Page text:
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  • Connected cars are here – and they’re at risk of being hacked
  • Connected cars are here – and they’re at risk of being hacked
    Héctor García (2014) ©
REPORT

How car-hacking will change the way we drive

To many, car-hacking sounds like an improbable danger from a distant future. But many new cars are connected to wireless networks, and are already vulnerable. Hacking is responsible for a third of car thefts in the UK. Is digital security now the car industry’s biggest challenge?

Location North America / Northern Europe

Scope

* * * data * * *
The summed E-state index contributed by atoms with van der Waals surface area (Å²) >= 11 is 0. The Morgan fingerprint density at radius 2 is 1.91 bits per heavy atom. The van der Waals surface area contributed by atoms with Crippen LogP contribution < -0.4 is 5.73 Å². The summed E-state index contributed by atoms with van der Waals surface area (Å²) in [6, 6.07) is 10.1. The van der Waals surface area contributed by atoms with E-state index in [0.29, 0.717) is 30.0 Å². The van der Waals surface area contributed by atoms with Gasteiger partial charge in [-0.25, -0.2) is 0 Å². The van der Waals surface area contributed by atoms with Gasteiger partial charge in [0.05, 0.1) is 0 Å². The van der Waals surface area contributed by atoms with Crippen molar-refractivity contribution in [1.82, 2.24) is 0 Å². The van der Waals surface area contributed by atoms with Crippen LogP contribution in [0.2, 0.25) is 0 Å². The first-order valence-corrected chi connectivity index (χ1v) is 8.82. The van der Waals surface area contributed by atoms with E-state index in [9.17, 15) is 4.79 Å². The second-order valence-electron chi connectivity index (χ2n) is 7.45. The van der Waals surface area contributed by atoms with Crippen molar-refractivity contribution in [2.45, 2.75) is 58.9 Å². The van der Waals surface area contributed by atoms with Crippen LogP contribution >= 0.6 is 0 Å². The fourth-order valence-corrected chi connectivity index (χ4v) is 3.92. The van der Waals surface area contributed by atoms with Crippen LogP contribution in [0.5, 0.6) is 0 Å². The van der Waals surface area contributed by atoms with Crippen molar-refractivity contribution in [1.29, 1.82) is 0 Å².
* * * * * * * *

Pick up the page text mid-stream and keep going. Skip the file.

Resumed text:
To many people, car-hacking sounds like an improbable danger from a distant future. In an E-Marketer survey, 56% of American car owners had heard of connected cars, but only 14% knew what they were. [1] But though people might not realise it, many new cars are connected to wireless digital networks, and are already vulnerable to hacking. The Institute of Engineering and Technology’s Martyn Thomas reveals that, for years, car dealerships have been able to wirelessly unlock vehicles, in case owners misplace their keys – and it’s through systems like this that criminals have been able ...

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